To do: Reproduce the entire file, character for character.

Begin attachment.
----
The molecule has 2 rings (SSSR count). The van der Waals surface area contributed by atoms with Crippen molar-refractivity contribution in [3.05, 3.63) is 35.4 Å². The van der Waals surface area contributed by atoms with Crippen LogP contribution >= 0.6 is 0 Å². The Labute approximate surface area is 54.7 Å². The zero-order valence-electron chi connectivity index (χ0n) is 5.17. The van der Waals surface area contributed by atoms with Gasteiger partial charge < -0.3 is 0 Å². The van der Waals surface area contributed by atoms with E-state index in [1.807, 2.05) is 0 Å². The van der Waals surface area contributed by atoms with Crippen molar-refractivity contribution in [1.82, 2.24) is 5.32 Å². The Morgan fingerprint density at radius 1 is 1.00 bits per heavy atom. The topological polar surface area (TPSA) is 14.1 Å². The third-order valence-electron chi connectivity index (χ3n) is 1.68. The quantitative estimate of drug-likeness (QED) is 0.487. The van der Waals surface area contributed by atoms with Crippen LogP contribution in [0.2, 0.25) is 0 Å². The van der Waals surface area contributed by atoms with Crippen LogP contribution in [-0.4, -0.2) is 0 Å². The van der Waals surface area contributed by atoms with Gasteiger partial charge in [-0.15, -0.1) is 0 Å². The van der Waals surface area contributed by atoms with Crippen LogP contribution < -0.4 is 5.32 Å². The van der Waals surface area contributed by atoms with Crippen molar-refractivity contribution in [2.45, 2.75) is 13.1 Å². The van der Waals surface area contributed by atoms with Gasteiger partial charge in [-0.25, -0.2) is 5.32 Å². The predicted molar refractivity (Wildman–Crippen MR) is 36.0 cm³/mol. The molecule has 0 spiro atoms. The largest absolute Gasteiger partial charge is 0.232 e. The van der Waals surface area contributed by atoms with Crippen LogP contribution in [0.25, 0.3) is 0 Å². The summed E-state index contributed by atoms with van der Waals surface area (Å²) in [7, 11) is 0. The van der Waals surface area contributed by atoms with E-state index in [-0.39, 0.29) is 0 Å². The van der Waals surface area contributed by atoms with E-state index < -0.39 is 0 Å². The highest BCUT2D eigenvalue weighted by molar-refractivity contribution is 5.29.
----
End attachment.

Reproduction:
The molecule has 2 rings (SSSR count). The van der Waals surface area contributed by atoms with Crippen molar-refractivity contribution in [3.05, 3.63) is 35.4 Å². The van der Waals surface area contributed by atoms with Crippen LogP contribution >= 0.6 is 0 Å². The Labute approximate surface area is 54.7 Å². The zero-order valence-electron chi connectivity index (χ0n) is 5.17. The van der Waals surface area contributed by atoms with Gasteiger partial charge < -0.3 is 0 Å². The van der Waals surface area contributed by atoms with E-state index in [1.807, 2.05) is 0 Å². The van der Waals surface area contributed by atoms with Crippen molar-refractivity contribution in [1.82, 2.24) is 5.32 Å². The Morgan fingerprint density at radius 1 is 1.00 bits per heavy atom. The topological polar surface area (TPSA) is 14.1 Å². The third-order valence-electron chi connectivity index (χ3n) is 1.68. The quantitative estimate of drug-likeness (QED) is 0.487. The van der Waals surface area contributed by atoms with Crippen LogP contribution in [0.2, 0.25) is 0 Å². The van der Waals surface area contributed by atoms with Crippen LogP contribution in [-0.4, -0.2) is 0 Å². The van der Waals surface area contributed by atoms with Gasteiger partial charge in [-0.15, -0.1) is 0 Å². The van der Waals surface area contributed by atoms with Crippen LogP contribution < -0.4 is 5.32 Å². The van der Waals surface area contributed by atoms with Crippen molar-refractivity contribution in [2.45, 2.75) is 13.1 Å². The van der Waals surface area contributed by atoms with Gasteiger partial charge in [-0.25, -0.2) is 5.32 Å². The predicted molar refractivity (Wildman–Crippen MR) is 36.0 cm³/mol. The molecule has 0 spiro atoms. The largest absolute Gasteiger partial charge is 0.232 e. The van der Waals surface area contributed by atoms with Crippen LogP contribution in [0.25, 0.3) is 0 Å². The summed E-state index contributed by atoms with van der Waals surface area (Å²) in [7, 11) is 0. The van der Waals surface area contributed by atoms with E-state index in [-0.39, 0.29) is 0 Å². The van der Waals surface area contributed by atoms with E-state index < -0.39 is 0 Å². The highest BCUT2D eigenvalue weighted by molar-refractivity contribution is 5.29.